Metabolites that changed significantly at the 10- or 60-minute time points in the PMI derivation cohort, and did not change significantly (P > 0.01) between the same time points in the control cohort of patients undergoing diagnostic catheterization without MI, were selected as candidate early biomarkers for testing in the PMI validation cohort that consisted of 16 patients. Criteria for validation was P < 0.05 by Wilcoxon signed-rank test with the direction of change concordant with that observed in the derivation cohort. The relationship between change in metabolites in the derivation and validation cohorts was assessed with a Spearman correlation coefficient. Data in all tables indicate median percent change from baseline and interquartile ranges.
Further analysis was carried out in the subgroup of 13 PMI patients with matched coronary sinus and peripheral samples. Metabolites were considered to be enriched in the coronary sinus if they changed significantly in the coronary sinus at 10 or 60 minutes compared with baseline (P < 0.05, Wilcoxon signed-rank test) and changed to a greater extent in the coronary sinus than in the periphery (median change in coronary sinus at least 1.3-fold that in the periphery; P < 0.05, Wilcoxon signed-rank test).
To evaluate whether metabolic changes observed in the PMI patients were generalizable to SMI, we selected all of those metabolites that displayed significant changes from baseline at 1, 2, and 4 hours in the derivation and validation PMI cohorts (P < 0.05 at all 3 time points). A Wilcoxon rank-sum test was used to examine levels of these individual metabolites in the patients presenting with SMI compared with control patients presenting to the cardiac catheterization suite with nonacute cardiovascular disease. These metabolites were also compiled into a composite MS intensity unit score for SMI and control patients. To ensure equal weighting of each metabolite in this composite score, the intensity values of each metabolite were rescaled to have a common median intensity of 1.0 × 106 arbitrary units. The composite score was defined as the sum of metabolites that increased in PMI minus the sum of metabolites that decreased in PMI.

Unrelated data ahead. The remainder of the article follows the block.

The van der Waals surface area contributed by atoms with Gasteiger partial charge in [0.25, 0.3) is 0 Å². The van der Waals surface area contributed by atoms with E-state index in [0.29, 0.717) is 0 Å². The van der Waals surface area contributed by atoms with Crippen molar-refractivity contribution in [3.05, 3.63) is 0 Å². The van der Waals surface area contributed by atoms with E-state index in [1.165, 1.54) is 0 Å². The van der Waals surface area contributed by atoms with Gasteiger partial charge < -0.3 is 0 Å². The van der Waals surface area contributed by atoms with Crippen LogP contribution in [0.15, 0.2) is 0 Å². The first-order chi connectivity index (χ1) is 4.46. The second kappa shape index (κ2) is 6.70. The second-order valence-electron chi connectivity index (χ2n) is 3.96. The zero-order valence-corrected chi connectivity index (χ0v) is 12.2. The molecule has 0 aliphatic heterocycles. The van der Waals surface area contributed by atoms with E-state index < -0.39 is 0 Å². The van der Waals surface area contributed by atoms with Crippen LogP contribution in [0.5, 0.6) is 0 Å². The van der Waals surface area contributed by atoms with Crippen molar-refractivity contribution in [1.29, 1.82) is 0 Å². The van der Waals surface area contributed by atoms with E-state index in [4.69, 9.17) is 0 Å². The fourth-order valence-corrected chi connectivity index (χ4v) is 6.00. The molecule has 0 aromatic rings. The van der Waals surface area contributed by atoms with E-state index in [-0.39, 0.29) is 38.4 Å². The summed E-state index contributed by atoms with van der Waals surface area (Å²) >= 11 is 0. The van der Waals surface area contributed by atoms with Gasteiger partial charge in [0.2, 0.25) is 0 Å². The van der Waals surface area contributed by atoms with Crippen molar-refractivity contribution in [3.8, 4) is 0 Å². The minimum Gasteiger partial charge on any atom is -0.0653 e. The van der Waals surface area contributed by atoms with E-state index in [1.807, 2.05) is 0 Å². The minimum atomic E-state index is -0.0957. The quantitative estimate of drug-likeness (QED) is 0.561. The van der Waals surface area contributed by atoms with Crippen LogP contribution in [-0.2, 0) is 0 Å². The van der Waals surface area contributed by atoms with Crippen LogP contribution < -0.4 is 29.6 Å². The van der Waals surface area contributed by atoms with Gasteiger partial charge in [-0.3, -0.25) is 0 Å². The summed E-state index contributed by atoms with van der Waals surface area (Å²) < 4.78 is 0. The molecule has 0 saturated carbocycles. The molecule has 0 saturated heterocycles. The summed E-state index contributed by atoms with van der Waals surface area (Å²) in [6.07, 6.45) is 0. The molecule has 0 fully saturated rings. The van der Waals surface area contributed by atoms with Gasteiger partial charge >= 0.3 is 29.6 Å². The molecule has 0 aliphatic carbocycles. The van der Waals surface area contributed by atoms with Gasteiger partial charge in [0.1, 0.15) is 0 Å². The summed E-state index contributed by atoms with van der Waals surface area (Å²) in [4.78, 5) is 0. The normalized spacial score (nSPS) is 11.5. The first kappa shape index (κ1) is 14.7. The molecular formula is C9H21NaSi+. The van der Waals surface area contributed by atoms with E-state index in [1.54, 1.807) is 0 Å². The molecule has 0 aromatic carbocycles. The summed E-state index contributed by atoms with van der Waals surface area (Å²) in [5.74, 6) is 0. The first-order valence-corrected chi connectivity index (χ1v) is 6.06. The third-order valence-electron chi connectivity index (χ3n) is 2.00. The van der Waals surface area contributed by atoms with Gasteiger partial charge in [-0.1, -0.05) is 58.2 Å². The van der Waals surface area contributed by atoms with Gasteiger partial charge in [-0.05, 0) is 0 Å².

The authors gratefully acknowledge support from the NIH (grants R01 HL072872 to R.E. Gerszten and M.S. Sabatine; U01HL083141 to R.E. Gerszten, M.S. Sabatine, and F.P. Roth; and R01DK081572 to R.E. Gerszten), the Donald W. Reynolds Foundation (to R.E. Gerszten and M.S. Sabatine), Fondation Leducq (to A. Rosenzweig and R.E. Gerszten), Heart Failure Society of America (to G.D. Lewis), an American Heart Association Fellow-to-Faculty Award (to G.D. Lewis), the Harvard/MIT Clinical Investigator Training Program (to G.D. Lewis), and the Broad Institute Scientific Planning and Allocation of Resources Committee to establish the metabolomics platform. A. Asnani was supported by a predoctoral award from the Sarnoff Cardiovascular Research Foundation. F.P. Roth was also supported in part by National Human Genome Research Institute, NIH, grants HG003224, HG0017115, NS054052, and HG004233 and by the Keck Foundation.